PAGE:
Section 43 of Robert’s Rules of Order (11th ed.) explains that an organization’s presiding officer should not ordinarily speak to the merits of a matter under consideration. If in a particular case it is necessary for the person to do so, he or she must relinquish the chair and “should not return to it until the pending main question has been disposed of, since he has shown himself to be a partisan as far as that matter is concerned.”
At the May 1 meeting, Paeth announced that, with the help of a few others, he had written the resolution about Hill. Paeth acted as the movant of the resolution, unilaterally deciding whether or not to accept proposed amendments as “friendly amendments.” Nevertheless, Paeth did not relinquish the chair. Instead, he presided, calling on people (and not calling on others — such as me and another faculty member well-known for his conservative views), interspersing his own comments when he saw fit without having to wait in a queue to do so, and ultimately declaring that there was no more time for further discussion before a vote was taken. Whatever Paeth’s intentions may have been, he was responsible for following Robert’s Rules of Order, and his failure to do so rendered the Faculty Council’s action fundamentally unfair.
Third, although the resolution was amended before being approved, it still stated, among other things, that Hill’s article “misrepresents the history of the Israeli-Palestinian conflict, 2) distorts the facts about the current state of Israeli-Palestinian relations, 3) promotes racism toward Arabs generally and Palestinians in particular.” Nevertheless, the resolution failed to identify which statements in the article purportedly did these things. In fact, the Council’s debate regarding the resolution essentially ignored such specifics. Why? Paeth, who presided, repeatedly stated that there was not enough time for much debate, and not enough time to consider the evidence for the nasty, defamatory accusations contained in the resolution.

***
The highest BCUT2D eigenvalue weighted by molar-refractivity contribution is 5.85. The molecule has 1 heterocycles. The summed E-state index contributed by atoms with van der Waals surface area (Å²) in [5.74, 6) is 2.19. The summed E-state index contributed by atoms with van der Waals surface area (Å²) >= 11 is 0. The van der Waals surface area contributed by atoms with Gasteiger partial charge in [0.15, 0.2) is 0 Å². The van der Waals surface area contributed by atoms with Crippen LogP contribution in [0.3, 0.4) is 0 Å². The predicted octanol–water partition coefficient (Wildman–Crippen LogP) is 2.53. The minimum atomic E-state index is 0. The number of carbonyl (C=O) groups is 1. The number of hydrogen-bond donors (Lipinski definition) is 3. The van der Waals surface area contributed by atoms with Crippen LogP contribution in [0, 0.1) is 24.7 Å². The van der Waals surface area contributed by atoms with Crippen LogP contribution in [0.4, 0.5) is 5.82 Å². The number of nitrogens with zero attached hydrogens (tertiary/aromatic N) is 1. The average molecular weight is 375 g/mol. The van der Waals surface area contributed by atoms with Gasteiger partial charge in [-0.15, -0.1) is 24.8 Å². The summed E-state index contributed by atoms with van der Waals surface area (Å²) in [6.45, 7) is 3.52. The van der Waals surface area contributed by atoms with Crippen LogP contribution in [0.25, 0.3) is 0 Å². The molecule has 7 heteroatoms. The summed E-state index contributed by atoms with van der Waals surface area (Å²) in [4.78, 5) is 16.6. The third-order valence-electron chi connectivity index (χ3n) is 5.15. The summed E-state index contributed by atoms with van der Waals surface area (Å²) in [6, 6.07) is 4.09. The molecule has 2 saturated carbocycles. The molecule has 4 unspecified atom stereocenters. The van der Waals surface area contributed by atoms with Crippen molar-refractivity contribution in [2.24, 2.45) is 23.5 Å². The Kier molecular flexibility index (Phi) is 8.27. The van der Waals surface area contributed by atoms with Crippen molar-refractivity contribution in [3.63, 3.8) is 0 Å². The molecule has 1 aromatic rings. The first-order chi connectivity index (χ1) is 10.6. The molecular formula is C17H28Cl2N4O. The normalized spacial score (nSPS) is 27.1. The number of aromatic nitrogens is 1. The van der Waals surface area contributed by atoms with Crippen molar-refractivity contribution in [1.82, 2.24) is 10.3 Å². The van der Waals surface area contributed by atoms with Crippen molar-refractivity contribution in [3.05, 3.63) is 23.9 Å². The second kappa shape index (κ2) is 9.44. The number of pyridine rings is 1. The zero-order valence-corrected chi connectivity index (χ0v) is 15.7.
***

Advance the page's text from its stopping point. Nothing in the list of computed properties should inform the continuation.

Yet it was Paeth and other proponents of the resolution who chose to add the resolution to the agenda at the last minute, and to allot its consideration a ridiculously short period of time. Paeth’s protestations about the lack of time for a deliberate evaluation of the resolution reminds one of the way in which the Yiddish word “chutzpah” (similar to “hubris”) is anecdotally explained: “Chutzpah” is manifested in the action of the boy who, after murdering his father and mother, pleads for mercy from the court because he is an orphan.
One might seriously question the authority of the Faculty Council to sua sponte evaluate the quality of a particular faculty member’s scholarship. Moreover, one might — as I do — question the competency of the Faculty Council to evaluate such scholarship, especially without the benefit of expert testimony by persons who are properly credentialed in the relevant discipline(s). After all, the Faculty Council is composed in such a way that, in effect, dramatically limits the number of members with expertise in any particular area.
One thing cannot be reasonably questioned. If the Faculty Council was to address the proposed resolution – a resolution that risked severe injury to the principle of academic freedom and that impugned the integrity of a faculty colleague — it should have engaged in a careful, scrupulous and reasoned examination of the issues in accordance with all the procedural rules designed to ensure fairness. The DePaul Faculty Council failed to do so in this case.
Steven H. Resnicoff is a professor at the DePaul University College of Law, and Director of the College of Law’s Center for Jewish Law & Judaic Studies (JLJS).